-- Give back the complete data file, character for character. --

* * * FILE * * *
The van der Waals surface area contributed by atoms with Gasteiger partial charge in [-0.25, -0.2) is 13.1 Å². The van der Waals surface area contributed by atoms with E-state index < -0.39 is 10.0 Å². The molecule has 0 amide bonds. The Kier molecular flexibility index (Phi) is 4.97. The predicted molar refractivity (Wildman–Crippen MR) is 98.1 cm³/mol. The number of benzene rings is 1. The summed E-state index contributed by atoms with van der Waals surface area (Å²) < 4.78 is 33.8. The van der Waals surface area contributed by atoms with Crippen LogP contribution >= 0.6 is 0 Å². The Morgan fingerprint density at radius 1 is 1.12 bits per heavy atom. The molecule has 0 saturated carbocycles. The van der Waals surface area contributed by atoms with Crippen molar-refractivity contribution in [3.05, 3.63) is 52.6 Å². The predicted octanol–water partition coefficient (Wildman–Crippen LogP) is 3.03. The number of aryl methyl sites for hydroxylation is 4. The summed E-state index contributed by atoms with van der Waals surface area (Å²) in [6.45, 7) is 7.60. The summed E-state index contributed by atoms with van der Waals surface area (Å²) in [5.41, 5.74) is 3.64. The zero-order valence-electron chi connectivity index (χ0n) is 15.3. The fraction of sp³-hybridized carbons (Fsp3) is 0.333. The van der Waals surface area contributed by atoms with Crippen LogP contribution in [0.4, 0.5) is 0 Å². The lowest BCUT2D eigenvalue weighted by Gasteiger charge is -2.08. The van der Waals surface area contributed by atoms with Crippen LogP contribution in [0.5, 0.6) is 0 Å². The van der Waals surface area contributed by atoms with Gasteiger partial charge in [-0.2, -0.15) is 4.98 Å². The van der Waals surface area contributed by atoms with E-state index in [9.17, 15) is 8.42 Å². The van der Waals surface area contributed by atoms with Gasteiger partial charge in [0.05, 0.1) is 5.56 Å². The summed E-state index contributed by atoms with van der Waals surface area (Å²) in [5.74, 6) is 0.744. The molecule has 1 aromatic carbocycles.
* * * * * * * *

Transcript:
The van der Waals surface area contributed by atoms with Gasteiger partial charge in [-0.25, -0.2) is 13.1 Å². The van der Waals surface area contributed by atoms with E-state index < -0.39 is 10.0 Å². The molecule has 0 amide bonds. The Kier molecular flexibility index (Phi) is 4.97. The predicted molar refractivity (Wildman–Crippen MR) is 98.1 cm³/mol. The number of benzene rings is 1. The summed E-state index contributed by atoms with van der Waals surface area (Å²) < 4.78 is 33.8. The van der Waals surface area contributed by atoms with Crippen LogP contribution >= 0.6 is 0 Å². The Morgan fingerprint density at radius 1 is 1.12 bits per heavy atom. The molecule has 0 saturated carbocycles. The van der Waals surface area contributed by atoms with Crippen molar-refractivity contribution in [3.05, 3.63) is 52.6 Å². The predicted octanol–water partition coefficient (Wildman–Crippen LogP) is 3.03. The number of aryl methyl sites for hydroxylation is 4. The summed E-state index contributed by atoms with van der Waals surface area (Å²) in [6.45, 7) is 7.60. The summed E-state index contributed by atoms with van der Waals surface area (Å²) in [5.41, 5.74) is 3.64. The zero-order valence-electron chi connectivity index (χ0n) is 15.3. The fraction of sp³-hybridized carbons (Fsp3) is 0.333. The van der Waals surface area contributed by atoms with Crippen LogP contribution in [0.4, 0.5) is 0 Å². The lowest BCUT2D eigenvalue weighted by Gasteiger charge is -2.08. The van der Waals surface area contributed by atoms with Crippen LogP contribution in [0.5, 0.6) is 0 Å². The van der Waals surface area contributed by atoms with Gasteiger partial charge in [-0.2, -0.15) is 4.98 Å². The van der Waals surface area contributed by atoms with E-state index in [9.17, 15) is 8.42 Å². The van der Waals surface area contributed by atoms with Gasteiger partial charge in [0.05, 0.1) is 5.56 Å². The summed E-state index contributed by atoms with van der Waals surface area (Å²) in [5.74, 6) is 0.744. The molecule has 1 aromatic carbocycles.